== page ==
Key Spec Table
|Species Reactivity||Key Applications||Host||Format||Antibody Type|
|H, M, R||IP, WB||M||Purified||Monoclonal Antibody|
|Description||Anti-Calsenilin/DREAM Antibody, clone 40A5|
|Presentation||0.1M Tris-glycine, pH 7.4, 0.15M NaCl, 0.05% sodium azide before the addition of glycerol to 30%|
|Application||Detect Calsenilin/DREAM using this Anti-Calsenilin/DREAM Antibody, clone 40A5 validated for use in IP & WB.|
|Safety Information according to GHS|
|Storage and Shipping Information|
|Storage Conditions||2 years at -20°C|
|Material Size||100 µL|
|Anti-Calsenilin/DREAM, clone 40A5||2476953|
|Anti-Calsenilin/DREAM, clone 40A5 - 26762||26762|
|Anti-Calsenilin/DREAM, clone 40A5 -2844282||2844282|
|Anti-Calsenilin/DREAM, clone 40A5, (mouse ascites)||2839444|
|Reference overview||Pub Med ID|
|Independent genomic control of neuronal number across retinal cell types.|
Keeley, PW; Whitney, IE; Madsen, NR; St John, AJ; Borhanian, S; Leong, SA; Williams, RW; Reese, BE
Developmental cell 30 103-9 2014
The sizes of different neuronal populations within the CNS are precisely controlled, but whether neuronal number is coordinated between cell types is unknown. We examined the covariance structure of 12 different retinal cell types across 30 genetically distinct lines of mice, finding minimal covariation when comparing synaptically connected or developmentally related cell types. Variation mapped to one or more genomic loci for each cell type, but rarely were these shared, indicating minimal genetic coregulation of final number. Multiple genes, therefore, participate in the specification of the size of every population of retinal neuron, yet genetic variants work largely independent of one another during development to modulate those numbers, yielding substantial variability in the convergence ratios between pre- and postsynaptic populations. Density-dependent cellular interactions in the outer plexiform layer overcome this variability to ensure the formation of neuronal circuits that maintain constant retinal coverage and complete afferent sampling.
|Modulation of A-type potassium channels by a family of calcium sensors.|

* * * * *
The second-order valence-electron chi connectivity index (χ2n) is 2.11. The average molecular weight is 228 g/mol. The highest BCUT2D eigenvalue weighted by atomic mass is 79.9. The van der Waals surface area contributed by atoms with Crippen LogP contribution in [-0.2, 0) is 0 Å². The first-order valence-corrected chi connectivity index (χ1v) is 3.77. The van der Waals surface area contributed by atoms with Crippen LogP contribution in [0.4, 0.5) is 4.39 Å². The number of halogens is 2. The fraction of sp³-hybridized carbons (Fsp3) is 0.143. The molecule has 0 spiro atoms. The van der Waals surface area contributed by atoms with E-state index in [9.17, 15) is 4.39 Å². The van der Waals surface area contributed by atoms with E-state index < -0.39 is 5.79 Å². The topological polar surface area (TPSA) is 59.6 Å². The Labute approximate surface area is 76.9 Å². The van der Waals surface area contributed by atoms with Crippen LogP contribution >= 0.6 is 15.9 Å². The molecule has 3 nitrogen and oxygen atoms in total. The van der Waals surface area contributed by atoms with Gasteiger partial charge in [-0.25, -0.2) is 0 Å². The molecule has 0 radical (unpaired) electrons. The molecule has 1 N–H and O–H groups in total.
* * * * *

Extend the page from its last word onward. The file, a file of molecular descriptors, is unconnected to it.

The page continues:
An, W F, et al.
Nature, 403: 553-6 (2000) 2000
|DREAM is a Ca2+-regulated transcriptional repressor.|
Carrión, A M, et al.
Nature, 398: 80-4 (1999) 1999
Fluxes in amounts of intracellular calcium ions are important determinants of gene expression. So far, Ca2+-regulated kinases and phosphatases have been implicated in changing the phosphorylation status of key transcription factors and thereby modulating their function. In addition, direct effectors of Ca2+-induced gene expression have been suggested to exist in the nucleus, although no such effectors have been identified yet. Expression of the human prodynorphin gene, which is involved in memory acquisition and pain, is regulated through its downstream regulatory element (DRE) sequence, which acts as a location-dependent gene silencer. Here we isolate a new transcriptional repressor, DRE-antagonist modulator (DREAM), which specifically binds to the DRE. DREAM contains four Ca2+-binding domains of the EF-hand type. Upon stimulation by Ca2+, DREAM's ability to bind to the DRE and its repressor function are prevented. Mutation of the EF-hands abolishes the response of DREAM to Ca2+. In addition to the prodynorphin promoter, DREAM represses transcription from the early response gene c-fos. Thus, DREAM represents the first known Ca2+-binding protein to function as a DNA-binding transcriptional regulator.
|Evidence that tumor necrosis factor alpha converting enzyme is involved in regulated alpha-secretase cleavage of the Alzheimer amyloid protein precursor.|
Buxbaum, J D, et al.
J. Biol. Chem., 273: 27765-7 (1998) 1998
The amyloid protein, Abeta, which accumulates in the brains of Alzheimer patients, is derived by proteolysis of the amyloid protein precursor (APP). APP can undergo endoproteolytic processing at three sites, one at the amino terminus of the Abeta domain (beta-cleavage), one within the Abeta domain (alpha-cleavage), and one at the carboxyl terminus of the Abeta domain (gamma-cleavage). The enzymes responsible for these activities have not been unambiguously identified. By the use of gene disruption (knockout), we now demonstrate that TACE (tumor necrosis factor alpha converting enzyme), a member of the ADAM family (a disintegrin and metalloprotease-family) of proteases, plays a central role in regulated alpha-cleavage of APP. Our data suggest that TACE may be the alpha-secretase responsible for the majority of regulated alpha-cleavage in cultured cells. Furthermore, we show that inhibiting this enzyme affects both APP secretion and Abeta formation in cultured cells.